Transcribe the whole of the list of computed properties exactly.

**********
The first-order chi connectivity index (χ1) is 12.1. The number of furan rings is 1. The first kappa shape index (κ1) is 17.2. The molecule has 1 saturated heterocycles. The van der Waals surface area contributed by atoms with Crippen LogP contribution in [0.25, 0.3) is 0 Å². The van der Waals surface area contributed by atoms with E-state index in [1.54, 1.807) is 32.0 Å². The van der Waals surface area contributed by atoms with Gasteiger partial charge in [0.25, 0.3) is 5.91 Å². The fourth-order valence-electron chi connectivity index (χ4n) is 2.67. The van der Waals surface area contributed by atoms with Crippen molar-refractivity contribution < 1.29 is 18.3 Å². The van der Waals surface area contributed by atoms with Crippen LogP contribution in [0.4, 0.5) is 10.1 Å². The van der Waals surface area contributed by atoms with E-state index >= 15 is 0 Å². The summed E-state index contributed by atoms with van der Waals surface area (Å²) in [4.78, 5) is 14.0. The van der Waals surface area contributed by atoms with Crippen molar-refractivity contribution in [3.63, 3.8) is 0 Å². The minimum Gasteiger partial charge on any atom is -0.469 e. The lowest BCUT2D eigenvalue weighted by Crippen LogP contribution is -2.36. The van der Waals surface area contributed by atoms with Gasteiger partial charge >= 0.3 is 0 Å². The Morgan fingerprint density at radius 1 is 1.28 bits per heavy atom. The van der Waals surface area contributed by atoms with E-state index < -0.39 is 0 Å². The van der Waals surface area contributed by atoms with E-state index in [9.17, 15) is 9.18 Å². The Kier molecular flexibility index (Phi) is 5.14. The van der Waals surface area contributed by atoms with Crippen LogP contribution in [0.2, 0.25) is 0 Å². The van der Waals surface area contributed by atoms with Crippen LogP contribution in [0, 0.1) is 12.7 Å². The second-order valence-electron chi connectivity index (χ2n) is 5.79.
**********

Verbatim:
The first-order chi connectivity index (χ1) is 12.1. The number of furan rings is 1. The first kappa shape index (κ1) is 17.2. The molecule has 1 saturated heterocycles. The van der Waals surface area contributed by atoms with Crippen LogP contribution in [0.25, 0.3) is 0 Å². The van der Waals surface area contributed by atoms with E-state index in [1.54, 1.807) is 32.0 Å². The van der Waals surface area contributed by atoms with Gasteiger partial charge in [0.25, 0.3) is 5.91 Å². The fourth-order valence-electron chi connectivity index (χ4n) is 2.67. The van der Waals surface area contributed by atoms with Crippen molar-refractivity contribution < 1.29 is 18.3 Å². The van der Waals surface area contributed by atoms with Crippen LogP contribution in [0.4, 0.5) is 10.1 Å². The van der Waals surface area contributed by atoms with E-state index >= 15 is 0 Å². The summed E-state index contributed by atoms with van der Waals surface area (Å²) in [4.78, 5) is 14.0. The van der Waals surface area contributed by atoms with Crippen molar-refractivity contribution in [3.63, 3.8) is 0 Å². The minimum Gasteiger partial charge on any atom is -0.469 e. The lowest BCUT2D eigenvalue weighted by Crippen LogP contribution is -2.36. The van der Waals surface area contributed by atoms with Gasteiger partial charge >= 0.3 is 0 Å². The Morgan fingerprint density at radius 1 is 1.28 bits per heavy atom. The van der Waals surface area contributed by atoms with E-state index < -0.39 is 0 Å². The van der Waals surface area contributed by atoms with E-state index in [9.17, 15) is 9.18 Å². The Kier molecular flexibility index (Phi) is 5.14. The van der Waals surface area contributed by atoms with Crippen LogP contribution in [0.2, 0.25) is 0 Å². The van der Waals surface area contributed by atoms with Crippen LogP contribution in [0, 0.1) is 12.7 Å². The second-order valence-electron chi connectivity index (χ2n) is 5.79.